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First responders in Massachusetts to be vaccinated next week

FILE – This undated file photo issued by the University of Oxford, shows of vial of coronavirus vaccine developed by AstraZeneca and Oxford University, in Oxford, England. Britain has authorized use of a second COVID-19 vaccine, becoming the first country to greenlight an easy-to-handle shot that its developers hope will become the “vaccine for the world.” The United Kingdom government says the Medicines and Healthcare Products Regulatory Agency has made an emergency authorization for the vaccine developed by Oxford University and UK-based drugmaker AstraZeneca. (John Cairns/University of Oxford via AP, File)
FILE – This undated file photo issued by the University of Oxford, shows of vial of coronavirus vaccine developed by AstraZeneca and Oxford University, in Oxford, England. Britain has authorized use of a second COVID-19 vaccine, becoming the first country to greenlight an easy-to-handle shot that its developers hope will become the “vaccine for the world.” The United Kingdom government says the Medicines and Healthcare Products Regulatory Agency has made an emergency authorization for the vaccine developed by Oxford University and UK-based drugmaker AstraZeneca. (John Cairns/University of Oxford via AP, File)
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BOSTON – First responders can start receiving COVID-19 vaccinations in Massachusetts next week, officials announced Monday, another milestone in the efforts to roll out immunization to key groups covered by the first distribution phase.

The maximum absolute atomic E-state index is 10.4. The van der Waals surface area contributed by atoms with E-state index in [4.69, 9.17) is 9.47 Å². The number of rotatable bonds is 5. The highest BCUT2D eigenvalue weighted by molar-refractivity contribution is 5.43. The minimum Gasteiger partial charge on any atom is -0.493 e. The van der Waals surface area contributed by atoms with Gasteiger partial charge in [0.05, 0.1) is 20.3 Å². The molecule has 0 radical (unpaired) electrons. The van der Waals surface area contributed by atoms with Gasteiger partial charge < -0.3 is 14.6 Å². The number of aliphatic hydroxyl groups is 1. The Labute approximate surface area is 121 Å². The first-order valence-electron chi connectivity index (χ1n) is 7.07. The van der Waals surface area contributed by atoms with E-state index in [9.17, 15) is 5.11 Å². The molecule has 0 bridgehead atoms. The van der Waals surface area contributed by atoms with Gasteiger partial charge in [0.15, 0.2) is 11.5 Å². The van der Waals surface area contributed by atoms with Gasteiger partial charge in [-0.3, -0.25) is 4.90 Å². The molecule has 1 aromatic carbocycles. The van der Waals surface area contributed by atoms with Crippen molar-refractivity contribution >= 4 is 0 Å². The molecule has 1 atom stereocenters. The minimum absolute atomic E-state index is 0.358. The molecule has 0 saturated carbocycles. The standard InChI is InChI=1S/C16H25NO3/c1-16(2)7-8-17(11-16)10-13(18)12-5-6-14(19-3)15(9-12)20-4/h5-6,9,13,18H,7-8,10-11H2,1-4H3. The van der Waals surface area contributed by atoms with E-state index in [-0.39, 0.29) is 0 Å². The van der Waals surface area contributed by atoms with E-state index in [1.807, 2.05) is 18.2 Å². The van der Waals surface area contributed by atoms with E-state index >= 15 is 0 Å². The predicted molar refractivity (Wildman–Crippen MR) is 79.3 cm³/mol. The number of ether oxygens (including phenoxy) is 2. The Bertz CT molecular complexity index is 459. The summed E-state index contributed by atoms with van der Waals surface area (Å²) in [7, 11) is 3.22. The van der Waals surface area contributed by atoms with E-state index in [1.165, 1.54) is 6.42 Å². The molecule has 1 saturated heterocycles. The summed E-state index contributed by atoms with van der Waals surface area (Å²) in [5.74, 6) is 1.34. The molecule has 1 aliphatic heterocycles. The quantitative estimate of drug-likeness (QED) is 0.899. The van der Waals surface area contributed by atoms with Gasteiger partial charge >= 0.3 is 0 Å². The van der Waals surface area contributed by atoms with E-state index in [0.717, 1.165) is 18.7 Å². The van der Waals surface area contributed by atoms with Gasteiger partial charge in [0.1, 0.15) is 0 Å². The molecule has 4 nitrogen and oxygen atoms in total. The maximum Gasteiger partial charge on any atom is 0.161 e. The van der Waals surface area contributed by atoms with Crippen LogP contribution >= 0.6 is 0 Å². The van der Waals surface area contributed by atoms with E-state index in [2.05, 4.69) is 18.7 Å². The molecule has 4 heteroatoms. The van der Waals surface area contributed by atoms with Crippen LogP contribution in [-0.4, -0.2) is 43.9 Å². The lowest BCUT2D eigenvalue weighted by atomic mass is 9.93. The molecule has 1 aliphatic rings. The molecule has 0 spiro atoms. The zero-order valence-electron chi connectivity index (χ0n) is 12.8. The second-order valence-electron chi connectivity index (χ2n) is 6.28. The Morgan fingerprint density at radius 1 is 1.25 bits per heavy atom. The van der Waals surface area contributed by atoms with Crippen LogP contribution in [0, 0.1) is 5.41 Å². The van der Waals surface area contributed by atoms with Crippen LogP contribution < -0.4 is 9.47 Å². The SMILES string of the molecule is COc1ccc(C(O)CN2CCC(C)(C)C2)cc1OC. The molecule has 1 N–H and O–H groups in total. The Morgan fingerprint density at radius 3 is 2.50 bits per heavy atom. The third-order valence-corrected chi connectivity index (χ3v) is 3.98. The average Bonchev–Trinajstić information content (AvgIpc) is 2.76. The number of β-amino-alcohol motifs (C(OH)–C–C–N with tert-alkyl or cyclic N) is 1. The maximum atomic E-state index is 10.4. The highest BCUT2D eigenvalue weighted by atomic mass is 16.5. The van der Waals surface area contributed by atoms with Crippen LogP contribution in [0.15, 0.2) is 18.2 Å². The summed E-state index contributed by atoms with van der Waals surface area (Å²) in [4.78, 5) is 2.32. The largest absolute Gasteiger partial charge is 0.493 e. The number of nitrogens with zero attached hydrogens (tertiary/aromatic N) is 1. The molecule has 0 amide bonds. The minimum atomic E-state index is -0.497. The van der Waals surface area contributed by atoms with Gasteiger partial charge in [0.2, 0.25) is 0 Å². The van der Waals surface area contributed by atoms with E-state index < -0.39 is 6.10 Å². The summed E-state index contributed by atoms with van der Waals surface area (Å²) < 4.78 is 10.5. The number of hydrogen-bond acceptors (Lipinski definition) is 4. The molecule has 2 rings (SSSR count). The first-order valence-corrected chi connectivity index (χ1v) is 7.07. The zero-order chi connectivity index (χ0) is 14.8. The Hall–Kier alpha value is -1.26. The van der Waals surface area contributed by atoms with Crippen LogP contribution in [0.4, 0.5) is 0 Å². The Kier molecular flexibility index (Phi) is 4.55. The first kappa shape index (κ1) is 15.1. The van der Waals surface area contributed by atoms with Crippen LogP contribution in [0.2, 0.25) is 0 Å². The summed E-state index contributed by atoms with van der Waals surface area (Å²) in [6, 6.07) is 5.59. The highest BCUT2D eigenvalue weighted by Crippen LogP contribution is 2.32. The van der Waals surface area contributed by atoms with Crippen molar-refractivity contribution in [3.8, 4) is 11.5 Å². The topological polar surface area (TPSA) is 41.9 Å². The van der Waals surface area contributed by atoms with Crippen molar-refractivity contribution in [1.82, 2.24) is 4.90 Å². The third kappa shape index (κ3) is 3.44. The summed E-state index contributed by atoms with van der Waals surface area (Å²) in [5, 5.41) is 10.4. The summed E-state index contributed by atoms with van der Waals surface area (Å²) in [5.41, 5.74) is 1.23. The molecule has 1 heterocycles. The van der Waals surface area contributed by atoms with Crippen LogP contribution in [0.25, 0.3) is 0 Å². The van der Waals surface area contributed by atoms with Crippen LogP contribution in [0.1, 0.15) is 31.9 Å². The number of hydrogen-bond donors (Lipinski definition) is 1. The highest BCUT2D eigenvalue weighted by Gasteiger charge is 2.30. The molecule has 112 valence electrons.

Officials also announced the Baker administration will increase the priority level for residents 75 years old and older to follow federal guidelines, placing them toward the front of the line in the second vaccination phase aimed to start sometime in February.

The change will affect about 175,000 people in Massachusetts. The more than 45,000 police officers, firefighters and EMTs in Massachusetts will begin to gain access to vaccinations on Jan. 11, which Gov. Charlie Baker said will “protect them from COVID and the terrible illness that can come with it.”

Baker administration officials will make the vaccine available to first responders on three different fronts: some larger qualifying departments will be able to request vaccines to administer on-site, and individual first responders can schedule an appointment to get vaccinated at one of dozens of sites.

Over the next several weeks, the state will also set up what Baker called “mass vaccination sites” for first responders.

Details are still being finalized, but Health and Human Services Secretary Marylou Sudders said she expects “to have a few sites operational as soon as possible.”

Those locations will have capacity to administer up to 2,000 vaccinations per day, Sudders said. So far, about 287,000 doses of the vaccine have been distributed to providers in Massachusetts, and about 116,000 have been administered, according to Baker.

This is a developing story.